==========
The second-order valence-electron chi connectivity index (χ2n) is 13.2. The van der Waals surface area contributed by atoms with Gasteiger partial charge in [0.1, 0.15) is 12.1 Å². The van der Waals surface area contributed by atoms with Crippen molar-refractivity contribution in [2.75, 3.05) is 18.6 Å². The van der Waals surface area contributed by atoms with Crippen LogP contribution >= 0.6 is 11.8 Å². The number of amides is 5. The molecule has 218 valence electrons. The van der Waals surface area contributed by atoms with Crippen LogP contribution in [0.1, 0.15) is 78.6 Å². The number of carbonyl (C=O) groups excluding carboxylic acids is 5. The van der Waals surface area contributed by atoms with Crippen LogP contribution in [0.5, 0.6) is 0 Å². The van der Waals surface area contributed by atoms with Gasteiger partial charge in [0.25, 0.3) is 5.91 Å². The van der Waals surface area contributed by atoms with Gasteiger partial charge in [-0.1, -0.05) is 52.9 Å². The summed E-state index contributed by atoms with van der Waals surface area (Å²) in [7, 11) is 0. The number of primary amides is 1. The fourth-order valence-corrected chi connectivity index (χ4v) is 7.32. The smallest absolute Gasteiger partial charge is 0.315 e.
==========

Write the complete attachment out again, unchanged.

The second-order valence-electron chi connectivity index (χ2n) is 13.2. The van der Waals surface area contributed by atoms with Gasteiger partial charge in [0.1, 0.15) is 12.1 Å². The van der Waals surface area contributed by atoms with Crippen molar-refractivity contribution in [2.75, 3.05) is 18.6 Å². The van der Waals surface area contributed by atoms with Crippen LogP contribution >= 0.6 is 11.8 Å². The number of amides is 5. The molecule has 218 valence electrons. The van der Waals surface area contributed by atoms with Crippen LogP contribution in [0.1, 0.15) is 78.6 Å². The number of carbonyl (C=O) groups excluding carboxylic acids is 5. The van der Waals surface area contributed by atoms with Crippen LogP contribution in [0.5, 0.6) is 0 Å². The van der Waals surface area contributed by atoms with Gasteiger partial charge in [0.25, 0.3) is 5.91 Å². The van der Waals surface area contributed by atoms with Gasteiger partial charge in [-0.1, -0.05) is 52.9 Å². The summed E-state index contributed by atoms with van der Waals surface area (Å²) in [7, 11) is 0. The number of primary amides is 1. The fourth-order valence-corrected chi connectivity index (χ4v) is 7.32. The smallest absolute Gasteiger partial charge is 0.315 e.